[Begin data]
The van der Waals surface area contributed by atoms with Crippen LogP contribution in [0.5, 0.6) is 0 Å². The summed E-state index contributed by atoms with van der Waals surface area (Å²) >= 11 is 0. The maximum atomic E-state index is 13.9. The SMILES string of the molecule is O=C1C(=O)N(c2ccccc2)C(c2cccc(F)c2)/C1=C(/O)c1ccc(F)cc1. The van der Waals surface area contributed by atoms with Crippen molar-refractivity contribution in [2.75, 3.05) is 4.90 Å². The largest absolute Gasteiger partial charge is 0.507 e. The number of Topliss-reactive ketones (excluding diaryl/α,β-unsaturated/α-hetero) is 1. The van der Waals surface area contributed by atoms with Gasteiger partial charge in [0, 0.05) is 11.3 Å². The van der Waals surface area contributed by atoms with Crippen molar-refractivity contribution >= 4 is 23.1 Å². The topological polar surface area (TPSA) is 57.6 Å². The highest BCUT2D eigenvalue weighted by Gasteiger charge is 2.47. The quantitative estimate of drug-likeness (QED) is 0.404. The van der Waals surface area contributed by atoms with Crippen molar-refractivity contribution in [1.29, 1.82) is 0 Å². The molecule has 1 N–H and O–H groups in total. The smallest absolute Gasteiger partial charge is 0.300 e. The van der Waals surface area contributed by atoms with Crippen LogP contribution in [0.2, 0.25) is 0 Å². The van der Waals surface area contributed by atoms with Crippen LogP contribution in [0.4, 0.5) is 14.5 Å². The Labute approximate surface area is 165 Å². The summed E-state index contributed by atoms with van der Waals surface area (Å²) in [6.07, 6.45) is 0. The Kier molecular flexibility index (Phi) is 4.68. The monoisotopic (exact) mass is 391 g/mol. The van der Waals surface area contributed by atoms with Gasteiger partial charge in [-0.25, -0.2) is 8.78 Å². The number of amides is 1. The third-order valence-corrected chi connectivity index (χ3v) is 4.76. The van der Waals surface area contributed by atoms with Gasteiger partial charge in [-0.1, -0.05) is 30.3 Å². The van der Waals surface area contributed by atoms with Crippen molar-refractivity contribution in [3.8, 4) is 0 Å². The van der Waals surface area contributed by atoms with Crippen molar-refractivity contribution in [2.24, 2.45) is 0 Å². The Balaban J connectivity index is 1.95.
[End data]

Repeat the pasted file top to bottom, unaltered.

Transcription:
The van der Waals surface area contributed by atoms with Crippen LogP contribution in [0.5, 0.6) is 0 Å². The summed E-state index contributed by atoms with van der Waals surface area (Å²) >= 11 is 0. The maximum atomic E-state index is 13.9. The SMILES string of the molecule is O=C1C(=O)N(c2ccccc2)C(c2cccc(F)c2)/C1=C(/O)c1ccc(F)cc1. The van der Waals surface area contributed by atoms with Crippen molar-refractivity contribution in [2.75, 3.05) is 4.90 Å². The largest absolute Gasteiger partial charge is 0.507 e. The number of Topliss-reactive ketones (excluding diaryl/α,β-unsaturated/α-hetero) is 1. The van der Waals surface area contributed by atoms with Gasteiger partial charge in [0, 0.05) is 11.3 Å². The van der Waals surface area contributed by atoms with Crippen molar-refractivity contribution >= 4 is 23.1 Å². The topological polar surface area (TPSA) is 57.6 Å². The highest BCUT2D eigenvalue weighted by Gasteiger charge is 2.47. The quantitative estimate of drug-likeness (QED) is 0.404. The van der Waals surface area contributed by atoms with Crippen molar-refractivity contribution in [1.29, 1.82) is 0 Å². The molecule has 1 N–H and O–H groups in total. The smallest absolute Gasteiger partial charge is 0.300 e. The van der Waals surface area contributed by atoms with Crippen LogP contribution in [0.2, 0.25) is 0 Å². The van der Waals surface area contributed by atoms with Crippen LogP contribution in [0.4, 0.5) is 14.5 Å². The Labute approximate surface area is 165 Å². The summed E-state index contributed by atoms with van der Waals surface area (Å²) in [6.07, 6.45) is 0. The Kier molecular flexibility index (Phi) is 4.68. The monoisotopic (exact) mass is 391 g/mol. The van der Waals surface area contributed by atoms with Gasteiger partial charge in [-0.25, -0.2) is 8.78 Å². The number of amides is 1. The third-order valence-corrected chi connectivity index (χ3v) is 4.76. The van der Waals surface area contributed by atoms with Gasteiger partial charge in [-0.1, -0.05) is 30.3 Å². The van der Waals surface area contributed by atoms with Crippen molar-refractivity contribution in [3.8, 4) is 0 Å². The van der Waals surface area contributed by atoms with Crippen molar-refractivity contribution in [2.24, 2.45) is 0 Å². The Balaban J connectivity index is 1.95.